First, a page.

Poetry is nobody’s personal property – this is something that must be clear to everyone and anyone whosoever reads or writes poetry. It may be x for me and y for her. Recently, I read a very short collection of poems authored by promising and emerging poet, Sanjana Saksena. An English literature student when she was in the college, her title very much resembles the effects of that – Sisyphus is Happy and Selected Poems. And the very first poem is dedicated to the man of concern, the forever cursed Sisyphus. However, Sanjana’s poem gives Sisyphus a reason to be happy and by doing so, she is, in fact, conveying a message that there should be certain reasons for happiness. Happiness is finding reason in everything – not looking for things that would be the reasons.
“For if one day the rock stood still
And didn’t roll back down the hill
What then would his life’s purpose be
He would become like you and me “
Second poem in the collection beautifully summarises the benefits of reading a book; though the poem is very much subjective, one can relate to it very easily. The third poem questions our history – in the books and in reality. Draupadi and Helen are made the subjects – A Tale of Two Women. Once again, the mimicry of A Tale of Two Cities in the title gives us a clear indication of the background of the poetess – English Literature Education. In this poem, Sanjana raises questions over ‘a coveted prize’ that Helen was for men and that Draupadi did not choose to ‘be shared by five men’. Though she has all the right to raise questions and I am not judging her line of arguments, the poem is prosaic in the third stanza and the conclusion’s strength has been marred by that.
Crossing the Society Tree, I read about the Ladybug and her ‘source of joy’ that the poetess, Sanjana Saksena, has beautifully described in verse that would be simple to read (in terms of lyrical effects) but pleasant to enjoy. Her next poem on Terror is remarkable. It conveys a very emphatic message that the hearts which have been burning in the pyre of hate cannot be purged by the downpour of love – how much and howsoever you try. She writes:
“They have nothing to lose
No fear of death or punishment”
Prisoners, the next poem in the collection, raises a serious concern of digital imprisonment that we have succumbed to in our daily lives. Words like, ‘glued to brightened screens,’ and ‘earphones in their ears’ are remarkable and noteworthy and also contemporary. Sanjana’s poetry comes from her very subjective but careful observations that can resonate with anyone’s thinkings. The Hero celebrates the valour of Draupadi while emphasising that ‘brothers’ who fought were with certain flaws. Heartbreak and Passport Stamp are personal experiences turned into a stock of words and subsequently into poems.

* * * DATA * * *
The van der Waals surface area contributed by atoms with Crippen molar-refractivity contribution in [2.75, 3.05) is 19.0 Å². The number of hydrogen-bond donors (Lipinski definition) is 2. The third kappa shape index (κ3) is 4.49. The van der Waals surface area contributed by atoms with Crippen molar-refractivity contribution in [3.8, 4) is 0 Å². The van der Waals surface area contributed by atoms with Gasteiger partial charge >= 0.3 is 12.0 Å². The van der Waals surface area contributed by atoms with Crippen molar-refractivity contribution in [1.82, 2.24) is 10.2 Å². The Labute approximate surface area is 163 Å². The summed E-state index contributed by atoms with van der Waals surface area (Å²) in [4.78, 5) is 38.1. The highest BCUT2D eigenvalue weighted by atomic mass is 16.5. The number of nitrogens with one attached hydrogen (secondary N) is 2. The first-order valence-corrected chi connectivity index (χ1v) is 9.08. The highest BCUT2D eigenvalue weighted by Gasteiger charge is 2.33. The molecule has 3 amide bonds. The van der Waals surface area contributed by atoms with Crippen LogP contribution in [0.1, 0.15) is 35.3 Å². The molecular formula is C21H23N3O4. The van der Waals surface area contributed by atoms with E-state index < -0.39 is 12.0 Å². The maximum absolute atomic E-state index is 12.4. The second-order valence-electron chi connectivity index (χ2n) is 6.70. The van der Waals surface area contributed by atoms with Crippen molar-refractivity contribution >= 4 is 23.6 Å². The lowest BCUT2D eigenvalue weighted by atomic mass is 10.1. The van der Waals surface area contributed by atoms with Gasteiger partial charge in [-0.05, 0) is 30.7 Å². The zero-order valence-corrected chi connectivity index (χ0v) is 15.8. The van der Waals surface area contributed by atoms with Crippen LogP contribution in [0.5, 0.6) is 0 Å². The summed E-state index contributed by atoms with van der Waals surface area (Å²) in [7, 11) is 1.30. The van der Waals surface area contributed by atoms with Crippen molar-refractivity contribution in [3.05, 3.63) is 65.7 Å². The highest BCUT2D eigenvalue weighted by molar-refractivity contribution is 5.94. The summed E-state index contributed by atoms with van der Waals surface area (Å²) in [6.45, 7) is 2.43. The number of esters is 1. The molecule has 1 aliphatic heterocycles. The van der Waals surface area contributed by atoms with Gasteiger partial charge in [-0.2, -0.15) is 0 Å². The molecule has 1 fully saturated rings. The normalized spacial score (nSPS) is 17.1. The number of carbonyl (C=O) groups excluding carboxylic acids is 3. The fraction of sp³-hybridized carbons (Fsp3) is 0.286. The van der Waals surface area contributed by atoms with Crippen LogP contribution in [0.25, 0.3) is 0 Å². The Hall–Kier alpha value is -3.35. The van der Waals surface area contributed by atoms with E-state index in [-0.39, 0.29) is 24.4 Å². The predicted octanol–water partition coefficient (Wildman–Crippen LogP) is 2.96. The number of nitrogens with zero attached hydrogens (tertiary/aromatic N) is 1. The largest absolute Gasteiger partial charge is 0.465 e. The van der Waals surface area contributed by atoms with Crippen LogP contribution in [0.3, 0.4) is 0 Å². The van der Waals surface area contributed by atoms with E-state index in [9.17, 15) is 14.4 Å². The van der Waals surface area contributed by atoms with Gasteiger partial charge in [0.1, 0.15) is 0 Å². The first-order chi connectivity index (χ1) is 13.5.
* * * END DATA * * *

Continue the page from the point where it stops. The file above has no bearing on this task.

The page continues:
A very short collection of poems by Sanjana Saksena has been successful in evoking many different thoughts in my mind. For those who read poetry regularly, this book might not be that impactful but certainly, a colourful canvas filled with the colours of imagination, observation and opinions. Sanjana’s style is simple and fluid; the verse, though, is not decorated with brave similes and extraordinary imagery but it successfully strikes the chords of thoughts in the mind.
I would suggest this poetry collection, Sisyphus is Happy and Selected Poems, for those readers who are not very new to poetry and the ones who are too new to poetry reading. The classical readers and the readers of Victorian and Wordsworthian poetry may also enjoy their half an hour with this poetry collection. You can buy a copy of this collection from Amazon India by clicking the link below:
review by Amit for Indian Book Critics
Sisyphus is Happy and Selected Poems
- Issues & Themes of Poems
- Narrative & Imagery
- Reading Ease
- Overall IBC Impression
A very short collection of poems with only 10 poems by Sanjana Saksena, an emerging Indian poet. The poems are simple to read and deep in the message at times.